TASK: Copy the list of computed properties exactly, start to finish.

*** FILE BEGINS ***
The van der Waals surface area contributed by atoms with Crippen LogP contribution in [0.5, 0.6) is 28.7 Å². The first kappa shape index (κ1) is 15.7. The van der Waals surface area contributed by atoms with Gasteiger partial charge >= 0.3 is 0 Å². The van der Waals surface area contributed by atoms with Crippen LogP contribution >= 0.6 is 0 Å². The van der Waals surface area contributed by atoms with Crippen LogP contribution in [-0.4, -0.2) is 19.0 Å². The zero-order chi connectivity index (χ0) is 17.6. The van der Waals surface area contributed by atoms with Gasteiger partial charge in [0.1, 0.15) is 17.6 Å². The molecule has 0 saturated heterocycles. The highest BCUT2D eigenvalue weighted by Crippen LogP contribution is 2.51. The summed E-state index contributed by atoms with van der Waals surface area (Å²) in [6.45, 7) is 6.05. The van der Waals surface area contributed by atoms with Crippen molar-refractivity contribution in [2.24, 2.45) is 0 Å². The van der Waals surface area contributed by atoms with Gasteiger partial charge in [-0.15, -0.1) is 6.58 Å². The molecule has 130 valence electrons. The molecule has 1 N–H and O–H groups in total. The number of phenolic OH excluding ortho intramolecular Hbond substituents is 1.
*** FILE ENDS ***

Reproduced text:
The van der Waals surface area contributed by atoms with Crippen LogP contribution in [0.5, 0.6) is 28.7 Å². The first kappa shape index (κ1) is 15.7. The van der Waals surface area contributed by atoms with Gasteiger partial charge >= 0.3 is 0 Å². The van der Waals surface area contributed by atoms with Crippen LogP contribution >= 0.6 is 0 Å². The van der Waals surface area contributed by atoms with Crippen LogP contribution in [-0.4, -0.2) is 19.0 Å². The zero-order chi connectivity index (χ0) is 17.6. The van der Waals surface area contributed by atoms with Gasteiger partial charge in [0.1, 0.15) is 17.6 Å². The molecule has 0 saturated heterocycles. The highest BCUT2D eigenvalue weighted by Crippen LogP contribution is 2.51. The summed E-state index contributed by atoms with van der Waals surface area (Å²) in [6.45, 7) is 6.05. The van der Waals surface area contributed by atoms with Crippen molar-refractivity contribution in [2.24, 2.45) is 0 Å². The van der Waals surface area contributed by atoms with Gasteiger partial charge in [-0.15, -0.1) is 6.58 Å². The molecule has 130 valence electrons. The molecule has 1 N–H and O–H groups in total. The number of phenolic OH excluding ortho intramolecular Hbond substituents is 1.